Isn't it odd?

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The last video I made was of the Munich High End show. While creating the video a strange thing happened that I've been noodling about for some time now. When I walked into the Martin Logan room the speakers were playing and they instantly sounded like, well, Martin Logans. That wasn't much of a surprise so I whipped out my trusty camera, which happened to be my iPhone, and video'd the room and the speakers. I didn't think much of it until I came home. That's when the surprise happened. As I played back the file from the phone, guess, what. I could instantly hear they were Martin Logans. Now, the iPhone's a nice little camera, but ... This fascinated me because we work so hard at uncovering tiny details, subtle cues in our music, yet these same cues aren't always subtle. How could that be? My first thought was the nature of the speaker itself. A Martin Logan's an electrostatic panel. As such it has a very narrow dispersion pattern which severely limits the sound at the edges of the speaker. Sitting of axis from the speaker will quickly demonstrate that to you. But I suspect there's actually more going on, I am just not sure what. It could be as simple as I describe, but this observation may also lead to a deeper truth: one I am missing. It eats at me.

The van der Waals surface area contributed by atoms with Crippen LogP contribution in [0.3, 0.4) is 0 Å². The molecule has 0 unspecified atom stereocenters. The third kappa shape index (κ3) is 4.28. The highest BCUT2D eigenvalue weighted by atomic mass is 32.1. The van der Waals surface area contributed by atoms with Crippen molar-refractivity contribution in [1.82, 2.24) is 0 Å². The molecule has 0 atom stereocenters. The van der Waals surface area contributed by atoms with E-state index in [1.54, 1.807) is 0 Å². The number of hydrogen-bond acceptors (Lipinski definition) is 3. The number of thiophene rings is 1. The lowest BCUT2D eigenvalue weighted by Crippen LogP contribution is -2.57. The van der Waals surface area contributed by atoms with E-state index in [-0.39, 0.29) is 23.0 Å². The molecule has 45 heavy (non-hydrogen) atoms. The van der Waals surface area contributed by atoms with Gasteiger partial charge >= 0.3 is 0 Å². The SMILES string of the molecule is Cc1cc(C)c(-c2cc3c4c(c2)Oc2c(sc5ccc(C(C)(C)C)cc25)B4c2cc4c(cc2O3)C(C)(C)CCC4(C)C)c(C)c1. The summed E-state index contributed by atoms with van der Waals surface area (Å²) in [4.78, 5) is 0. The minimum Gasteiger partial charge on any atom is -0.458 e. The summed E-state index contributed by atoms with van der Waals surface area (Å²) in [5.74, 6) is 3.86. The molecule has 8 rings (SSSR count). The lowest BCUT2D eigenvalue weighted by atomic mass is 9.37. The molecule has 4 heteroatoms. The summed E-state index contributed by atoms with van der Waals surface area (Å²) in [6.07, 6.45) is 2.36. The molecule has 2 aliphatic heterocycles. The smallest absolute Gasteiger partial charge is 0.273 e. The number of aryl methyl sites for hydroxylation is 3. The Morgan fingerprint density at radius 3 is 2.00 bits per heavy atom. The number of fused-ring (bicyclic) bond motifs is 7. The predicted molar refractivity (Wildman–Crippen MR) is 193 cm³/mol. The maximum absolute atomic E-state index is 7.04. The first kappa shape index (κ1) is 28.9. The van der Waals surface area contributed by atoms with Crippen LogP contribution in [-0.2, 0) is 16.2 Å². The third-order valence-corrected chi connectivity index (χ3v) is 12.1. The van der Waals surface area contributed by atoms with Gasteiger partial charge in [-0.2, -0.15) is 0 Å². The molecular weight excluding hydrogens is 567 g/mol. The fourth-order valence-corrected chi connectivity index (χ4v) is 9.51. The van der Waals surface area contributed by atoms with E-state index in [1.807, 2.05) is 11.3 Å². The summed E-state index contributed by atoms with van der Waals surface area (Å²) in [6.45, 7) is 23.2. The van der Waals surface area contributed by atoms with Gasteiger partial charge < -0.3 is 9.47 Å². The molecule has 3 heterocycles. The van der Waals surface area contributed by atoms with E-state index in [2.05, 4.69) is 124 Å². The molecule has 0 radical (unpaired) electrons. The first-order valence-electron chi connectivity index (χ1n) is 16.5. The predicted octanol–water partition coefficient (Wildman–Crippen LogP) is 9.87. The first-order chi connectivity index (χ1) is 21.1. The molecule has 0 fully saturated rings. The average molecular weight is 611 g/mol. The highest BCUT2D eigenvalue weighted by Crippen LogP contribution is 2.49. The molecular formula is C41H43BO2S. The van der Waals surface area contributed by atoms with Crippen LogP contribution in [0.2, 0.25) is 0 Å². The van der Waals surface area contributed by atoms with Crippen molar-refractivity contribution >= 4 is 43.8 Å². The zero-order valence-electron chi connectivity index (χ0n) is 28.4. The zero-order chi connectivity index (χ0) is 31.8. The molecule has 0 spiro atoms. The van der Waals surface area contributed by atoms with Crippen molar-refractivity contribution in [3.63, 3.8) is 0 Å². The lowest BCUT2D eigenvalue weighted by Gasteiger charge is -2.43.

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Paul McGowan

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